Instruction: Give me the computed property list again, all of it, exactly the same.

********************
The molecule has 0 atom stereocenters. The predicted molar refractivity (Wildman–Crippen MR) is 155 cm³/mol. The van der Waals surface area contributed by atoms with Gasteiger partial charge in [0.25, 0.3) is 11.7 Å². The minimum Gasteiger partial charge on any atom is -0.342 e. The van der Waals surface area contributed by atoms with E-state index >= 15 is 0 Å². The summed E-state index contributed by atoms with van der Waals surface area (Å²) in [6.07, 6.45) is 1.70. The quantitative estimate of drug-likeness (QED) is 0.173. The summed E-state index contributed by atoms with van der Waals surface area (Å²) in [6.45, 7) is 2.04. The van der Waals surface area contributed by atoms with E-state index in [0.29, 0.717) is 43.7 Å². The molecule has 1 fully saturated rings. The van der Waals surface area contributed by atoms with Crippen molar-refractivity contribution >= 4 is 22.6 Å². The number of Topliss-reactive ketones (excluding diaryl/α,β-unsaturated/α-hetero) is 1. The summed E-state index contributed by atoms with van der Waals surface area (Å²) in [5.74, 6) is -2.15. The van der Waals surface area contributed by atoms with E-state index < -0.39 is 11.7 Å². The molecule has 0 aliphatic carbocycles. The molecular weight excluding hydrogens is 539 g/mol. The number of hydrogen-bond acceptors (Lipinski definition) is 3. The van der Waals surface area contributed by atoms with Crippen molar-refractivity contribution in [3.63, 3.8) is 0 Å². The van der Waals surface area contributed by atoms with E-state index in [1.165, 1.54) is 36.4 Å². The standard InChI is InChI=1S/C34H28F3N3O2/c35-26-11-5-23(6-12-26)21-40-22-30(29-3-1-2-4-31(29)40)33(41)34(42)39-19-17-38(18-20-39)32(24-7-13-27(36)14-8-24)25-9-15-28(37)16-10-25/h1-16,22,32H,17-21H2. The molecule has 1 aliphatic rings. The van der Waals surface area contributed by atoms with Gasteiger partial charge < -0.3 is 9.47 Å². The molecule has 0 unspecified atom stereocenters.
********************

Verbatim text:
The molecule has 0 atom stereocenters. The predicted molar refractivity (Wildman–Crippen MR) is 155 cm³/mol. The van der Waals surface area contributed by atoms with Gasteiger partial charge in [0.25, 0.3) is 11.7 Å². The minimum Gasteiger partial charge on any atom is -0.342 e. The van der Waals surface area contributed by atoms with E-state index >= 15 is 0 Å². The summed E-state index contributed by atoms with van der Waals surface area (Å²) in [6.07, 6.45) is 1.70. The quantitative estimate of drug-likeness (QED) is 0.173. The summed E-state index contributed by atoms with van der Waals surface area (Å²) in [6.45, 7) is 2.04. The van der Waals surface area contributed by atoms with E-state index in [0.29, 0.717) is 43.7 Å². The molecule has 1 fully saturated rings. The van der Waals surface area contributed by atoms with Crippen molar-refractivity contribution >= 4 is 22.6 Å². The number of Topliss-reactive ketones (excluding diaryl/α,β-unsaturated/α-hetero) is 1. The summed E-state index contributed by atoms with van der Waals surface area (Å²) in [5.74, 6) is -2.15. The van der Waals surface area contributed by atoms with E-state index < -0.39 is 11.7 Å². The molecule has 0 aliphatic carbocycles. The molecular weight excluding hydrogens is 539 g/mol. The number of hydrogen-bond acceptors (Lipinski definition) is 3. The van der Waals surface area contributed by atoms with Crippen molar-refractivity contribution in [3.63, 3.8) is 0 Å². The van der Waals surface area contributed by atoms with E-state index in [1.165, 1.54) is 36.4 Å². The standard InChI is InChI=1S/C34H28F3N3O2/c35-26-11-5-23(6-12-26)21-40-22-30(29-3-1-2-4-31(29)40)33(41)34(42)39-19-17-38(18-20-39)32(24-7-13-27(36)14-8-24)25-9-15-28(37)16-10-25/h1-16,22,32H,17-21H2. The molecule has 1 aliphatic rings. The van der Waals surface area contributed by atoms with Gasteiger partial charge < -0.3 is 9.47 Å². The molecule has 0 unspecified atom stereocenters.